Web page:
Now let us return to the Mishkan.  It appears that according to both Rashi and Ramban the Mishkan is meant to be a physical vehicle by which individual Jews and the Jewish people as a whole can draw closer to Gd, to the infinite.  According to Ramban, the structure of the Mishkan itself lends itself to such growth, as do the activities (the offerings = karbanot, from the root k-r-v meaning “close”) that are performed in it.  That is, the structure and function of the Mishkan is somehow reflective of the virtual structure of the infinite, and participating in the activities of the Mishkan allows us to align our hearts and minds with this virtual structure.  Perhaps the underlying idea is that when this process is repeated over the course of time, the repeated impression of the ideal structure upon our minds gradually imprints that structure into the structure of our personality.  When this restructuring is complete, the individual completely identifies with his ultimate, infinite basis.  He is, as it were, detached from his individuality (body, mind, emotions), viewing it as part and parcel of finite creation, which he has transcended.  And Ramban argues that this remarkable tool for self-development is something that Gd planned to give us from the beginning – that’s why it is written (in quite some detail) in the Torah, which our tradition tells us is the blueprint for creation itself.

Rashi’s view is subtly different.  He regards the Mishkan as an accommodation to the lowered level of the Jewish people after the sin of the golden calf.  The focus of the Mishkan is on rectification of sins, both that of Adam and that of the golden calf, as well as all the other sins we commit daily.  In one sense this view does not actually differ from that of Ramban, as in both cases we have the finite “separating” from the infinite and requiring a method by which it can reintegrate with the infinite.  Perhaps Rashi’s view is a bit more pessimistic, approaching the matter from the standpoint of sin/separation and rectification/t’shuvah/reintegration.  Ramban on the other hand can perhaps be characterized as having a more positive view of the situation, regarding the separation as an intrinsic part of creation, and regarding the mechanism for reintegration as intrinsic as well.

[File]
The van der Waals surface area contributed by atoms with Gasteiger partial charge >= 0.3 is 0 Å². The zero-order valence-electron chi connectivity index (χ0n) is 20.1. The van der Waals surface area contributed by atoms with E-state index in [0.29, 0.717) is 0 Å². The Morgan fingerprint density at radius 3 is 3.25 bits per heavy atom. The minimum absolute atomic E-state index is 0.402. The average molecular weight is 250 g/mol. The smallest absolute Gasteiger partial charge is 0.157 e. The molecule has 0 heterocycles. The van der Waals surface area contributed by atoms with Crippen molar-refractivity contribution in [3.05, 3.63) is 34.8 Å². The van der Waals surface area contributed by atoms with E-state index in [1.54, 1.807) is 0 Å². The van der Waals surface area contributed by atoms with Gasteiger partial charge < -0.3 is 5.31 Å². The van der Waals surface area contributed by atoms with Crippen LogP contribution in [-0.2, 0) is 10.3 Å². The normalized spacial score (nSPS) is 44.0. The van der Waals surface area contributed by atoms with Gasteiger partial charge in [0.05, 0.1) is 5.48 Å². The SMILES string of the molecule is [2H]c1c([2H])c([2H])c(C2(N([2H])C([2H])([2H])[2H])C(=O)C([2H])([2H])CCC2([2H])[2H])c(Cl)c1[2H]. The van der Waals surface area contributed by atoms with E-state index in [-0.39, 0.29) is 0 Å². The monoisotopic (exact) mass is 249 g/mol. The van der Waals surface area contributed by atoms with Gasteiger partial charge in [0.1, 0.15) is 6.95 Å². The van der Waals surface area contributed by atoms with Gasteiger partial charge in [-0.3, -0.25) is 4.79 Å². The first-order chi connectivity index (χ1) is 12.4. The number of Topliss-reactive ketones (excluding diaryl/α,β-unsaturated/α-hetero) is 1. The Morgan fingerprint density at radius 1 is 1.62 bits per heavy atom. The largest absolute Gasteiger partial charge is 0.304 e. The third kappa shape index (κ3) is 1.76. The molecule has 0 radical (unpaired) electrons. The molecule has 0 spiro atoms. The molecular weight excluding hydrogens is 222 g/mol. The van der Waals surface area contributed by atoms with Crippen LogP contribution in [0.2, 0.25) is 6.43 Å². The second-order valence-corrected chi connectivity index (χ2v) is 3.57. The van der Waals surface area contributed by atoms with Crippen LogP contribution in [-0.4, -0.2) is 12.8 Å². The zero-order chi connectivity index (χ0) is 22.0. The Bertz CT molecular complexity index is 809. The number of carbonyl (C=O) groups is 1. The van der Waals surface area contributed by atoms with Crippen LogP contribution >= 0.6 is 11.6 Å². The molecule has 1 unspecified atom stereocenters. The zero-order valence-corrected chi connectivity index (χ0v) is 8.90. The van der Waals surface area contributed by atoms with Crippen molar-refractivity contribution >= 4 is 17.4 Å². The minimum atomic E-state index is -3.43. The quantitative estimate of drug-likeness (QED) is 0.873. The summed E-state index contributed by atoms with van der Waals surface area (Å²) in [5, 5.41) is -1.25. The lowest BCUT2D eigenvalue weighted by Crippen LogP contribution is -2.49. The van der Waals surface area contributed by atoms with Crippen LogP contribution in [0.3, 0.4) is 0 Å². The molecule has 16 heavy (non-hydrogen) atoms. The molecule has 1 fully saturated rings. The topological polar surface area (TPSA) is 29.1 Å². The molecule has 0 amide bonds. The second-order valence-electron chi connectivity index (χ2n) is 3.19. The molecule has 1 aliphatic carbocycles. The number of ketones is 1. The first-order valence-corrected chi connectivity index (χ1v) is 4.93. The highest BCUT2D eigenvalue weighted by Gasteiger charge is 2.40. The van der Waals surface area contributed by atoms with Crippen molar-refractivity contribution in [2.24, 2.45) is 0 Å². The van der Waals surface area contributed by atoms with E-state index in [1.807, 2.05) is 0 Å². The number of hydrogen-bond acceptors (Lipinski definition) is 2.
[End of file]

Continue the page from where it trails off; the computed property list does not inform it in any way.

In Ramban’s view the parshiot describing the Mishkan and its appurtenances are an integral part of Torah and have been from before Day One.  I think that Rashi must take the view that the Torah must have been revealed in stages, with adjustments being made according to the needs and deeds of the people, since we all have free will.  Had we not made the golden calf, it would seem that not only would the description of that particular incident not been in the Torah, but all the description of the Mishkan would have been unnecessary as well.  If this seems to remind one of the “collapse of the wave function” in quantum mechanics, I would certainly agree, but that is a discussion for another day.

The upshot of both views is this: for a finite creation to exist it must, in some way, be separate from its infinite source.  In order for a finite creation to be worthwhile, there must be a mechanism for this separation to be reduced, until the finite fully reflects the glory of the infinite.  From the day that Moshe Rabbeinu erected the Mishkan (~1300 BCE) until the time the Romans destroyed the Second Temple (70 AD), we had the structure and the service of the Mishkan/Temples, centered around offerings to Gd.  Nowadays, because of our sins, the Temples are no more.  Gd has given us prayer to replace the service in the Temple, as Hosea says “Let [the prayers] our lips substitute for bulls.”  Prayer and mitzvot are now the structures that reflect the virtual structure of infinity rather than a building in Jerusalem.  The better we use the techniques at our disposal the sooner the Redemption will come, may it be speedily in our days!